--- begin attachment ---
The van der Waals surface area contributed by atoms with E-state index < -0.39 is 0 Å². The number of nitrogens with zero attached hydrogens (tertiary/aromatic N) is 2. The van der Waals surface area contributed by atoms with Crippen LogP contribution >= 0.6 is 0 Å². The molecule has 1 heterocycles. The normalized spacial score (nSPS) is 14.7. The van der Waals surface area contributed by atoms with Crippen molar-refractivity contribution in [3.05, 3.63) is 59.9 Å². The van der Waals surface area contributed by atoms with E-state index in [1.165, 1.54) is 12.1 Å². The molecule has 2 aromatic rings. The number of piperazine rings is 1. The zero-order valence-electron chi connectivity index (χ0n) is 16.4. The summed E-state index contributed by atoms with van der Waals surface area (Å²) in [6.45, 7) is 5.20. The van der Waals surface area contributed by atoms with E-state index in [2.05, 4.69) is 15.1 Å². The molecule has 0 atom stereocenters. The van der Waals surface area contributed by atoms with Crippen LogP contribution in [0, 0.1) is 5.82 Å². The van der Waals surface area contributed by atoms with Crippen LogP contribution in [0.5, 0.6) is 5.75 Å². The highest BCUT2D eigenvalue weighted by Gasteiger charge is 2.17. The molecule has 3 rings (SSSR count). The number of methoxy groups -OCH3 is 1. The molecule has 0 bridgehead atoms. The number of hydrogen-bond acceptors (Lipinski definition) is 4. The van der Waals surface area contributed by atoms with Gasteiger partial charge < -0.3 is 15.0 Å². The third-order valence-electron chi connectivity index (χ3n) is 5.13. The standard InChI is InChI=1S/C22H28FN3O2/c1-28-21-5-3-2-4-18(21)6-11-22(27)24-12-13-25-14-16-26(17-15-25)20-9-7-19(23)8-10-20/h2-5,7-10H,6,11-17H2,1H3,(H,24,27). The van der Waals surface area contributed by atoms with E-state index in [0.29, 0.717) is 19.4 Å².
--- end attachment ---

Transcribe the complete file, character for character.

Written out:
The van der Waals surface area contributed by atoms with E-state index < -0.39 is 0 Å². The number of nitrogens with zero attached hydrogens (tertiary/aromatic N) is 2. The van der Waals surface area contributed by atoms with Crippen LogP contribution >= 0.6 is 0 Å². The molecule has 1 heterocycles. The normalized spacial score (nSPS) is 14.7. The van der Waals surface area contributed by atoms with Crippen molar-refractivity contribution in [3.05, 3.63) is 59.9 Å². The van der Waals surface area contributed by atoms with E-state index in [1.165, 1.54) is 12.1 Å². The molecule has 2 aromatic rings. The number of piperazine rings is 1. The zero-order valence-electron chi connectivity index (χ0n) is 16.4. The summed E-state index contributed by atoms with van der Waals surface area (Å²) in [6.45, 7) is 5.20. The van der Waals surface area contributed by atoms with E-state index in [2.05, 4.69) is 15.1 Å². The molecule has 0 atom stereocenters. The van der Waals surface area contributed by atoms with Crippen LogP contribution in [0, 0.1) is 5.82 Å². The van der Waals surface area contributed by atoms with Crippen LogP contribution in [0.5, 0.6) is 5.75 Å². The highest BCUT2D eigenvalue weighted by Gasteiger charge is 2.17. The molecule has 3 rings (SSSR count). The number of methoxy groups -OCH3 is 1. The molecule has 0 bridgehead atoms. The number of hydrogen-bond acceptors (Lipinski definition) is 4. The van der Waals surface area contributed by atoms with Gasteiger partial charge < -0.3 is 15.0 Å². The third-order valence-electron chi connectivity index (χ3n) is 5.13. The standard InChI is InChI=1S/C22H28FN3O2/c1-28-21-5-3-2-4-18(21)6-11-22(27)24-12-13-25-14-16-26(17-15-25)20-9-7-19(23)8-10-20/h2-5,7-10H,6,11-17H2,1H3,(H,24,27). The van der Waals surface area contributed by atoms with E-state index in [0.29, 0.717) is 19.4 Å².